Thomas Bittman

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Thomas J. Bittman
VP Distinguished Analyst
18 years at Gartner
29 years IT industry

Thomas Bittman is a vice president and distinguished analyst with Gartner Research. Mr. Bittman has led the industry in areas such as private cloud computing and virtualization. Mr. Bittman invented the term "real-time infrastructure," which has been adopted by major vendors and many… Read Full Bio

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Confessions of a Gartner Analyst at Symposium

by Tom Bittman  |  October 17, 2009  |  1 Comment

Tomorrow I leave for Orlando for our annual all-up IT conference of the year in Orlando, Florida. Attendees see this conference as a one-stop week-long update on all IT industry trends, an opportunity to network with thousands of their peers (including more than a thousand CIOs), and an opportunity to have face-to-face one-on-ones (as opposed to phone inquiries) with analysts on tough problems that need actionable advice. And maybe have one last week in some warm weather. Symposium delivers all that. But it delivers something different for me.

Gartner analysts spend tremendous time and effort preparing for this conference. Presentations are due to our editing and multimedia departments weeks in advance, but for some reason, IT doesn’t stop, so there are very few analysts who turn in their work on time. Personally, I always make changes as late as the day of the presentation – that’s just a little more real-world.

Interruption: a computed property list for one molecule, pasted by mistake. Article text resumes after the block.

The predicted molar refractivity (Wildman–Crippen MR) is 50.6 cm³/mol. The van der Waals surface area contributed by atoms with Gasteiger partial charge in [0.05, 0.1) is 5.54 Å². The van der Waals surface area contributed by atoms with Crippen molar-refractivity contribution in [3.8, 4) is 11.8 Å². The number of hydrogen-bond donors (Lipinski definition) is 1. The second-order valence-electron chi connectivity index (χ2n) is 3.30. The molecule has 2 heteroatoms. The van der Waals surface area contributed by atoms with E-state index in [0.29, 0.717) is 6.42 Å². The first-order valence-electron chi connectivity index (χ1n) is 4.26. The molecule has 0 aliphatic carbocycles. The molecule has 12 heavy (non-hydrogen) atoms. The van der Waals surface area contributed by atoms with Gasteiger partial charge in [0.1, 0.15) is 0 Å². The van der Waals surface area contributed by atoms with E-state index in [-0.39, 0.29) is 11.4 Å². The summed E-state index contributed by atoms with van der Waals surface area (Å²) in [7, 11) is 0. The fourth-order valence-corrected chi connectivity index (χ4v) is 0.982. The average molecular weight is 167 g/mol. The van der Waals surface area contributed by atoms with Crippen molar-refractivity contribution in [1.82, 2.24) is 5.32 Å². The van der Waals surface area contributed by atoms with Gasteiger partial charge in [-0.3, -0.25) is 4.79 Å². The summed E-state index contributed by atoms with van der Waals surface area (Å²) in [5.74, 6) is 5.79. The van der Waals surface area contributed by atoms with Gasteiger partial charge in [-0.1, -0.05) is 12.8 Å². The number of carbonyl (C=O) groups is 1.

I love these conferences. During the year, I spend a large percentage of my time on the phone with clients (600 or so calls this year?). I also visit with clients face-to-face throughout the year (I think I visited with perhaps a hundred this year). However, nothing compares with the density of client conversations that take place at Symposium.

For me, Symposium is about four days of constant client interaction. This year, I’ll deliver two presentations (one on cloud and private cloud computing, one on virtualization), a debate (is private cloud real?), a client roundtable, about 40 one-on-ones, two breakfasts with clients, two lunches with clients, a dinner with one client, and another dinner with a few dozen key CIOs. History says, all remaining open time will disappear as soon as I arrive. This will be solid 7am to 10pm client discussions.

I know they come to get advice from us, but we come to hear about their issues.

There is no better way to measure the pulse of IT users. Every interaction is a specific issue that a decision-maker needs to solve. I’m put on the spot, every thirty minutes or so. Sometimes, I can’t answer a question, but I can usually move them closer to an answer, or line up another Gartner analyst who can. But most of the time, there’s a two-way transfer that takes place – I give the client actionable advice based on 25 years of experience and thousands of real client interactions, and they give me a new and up-to-date real-world issue.

An analyst’s job is about being an expert who can help clients with actionable and strategic advice. But an analyst’s job is also about being a learning machine. There’s a tremendous amount of information out there, and it’s our job to find the important nuggets, filter out the chaff, find the patterns, and determine the actions that help our clients the most. And this is what makes the job interesting and keeps me on top of my game.

This year I’ll be active tweeting during the conference. Of course, nothing confidential about individual clients, but I’ll tweet about the pulse of the market and things that are coming up often (tombitt on Twitter, and I’ll hash my tweets with #GartnerSym).

And for those of you coming to the conference, I’ll see you there, and hope you get as much out of it as I do!

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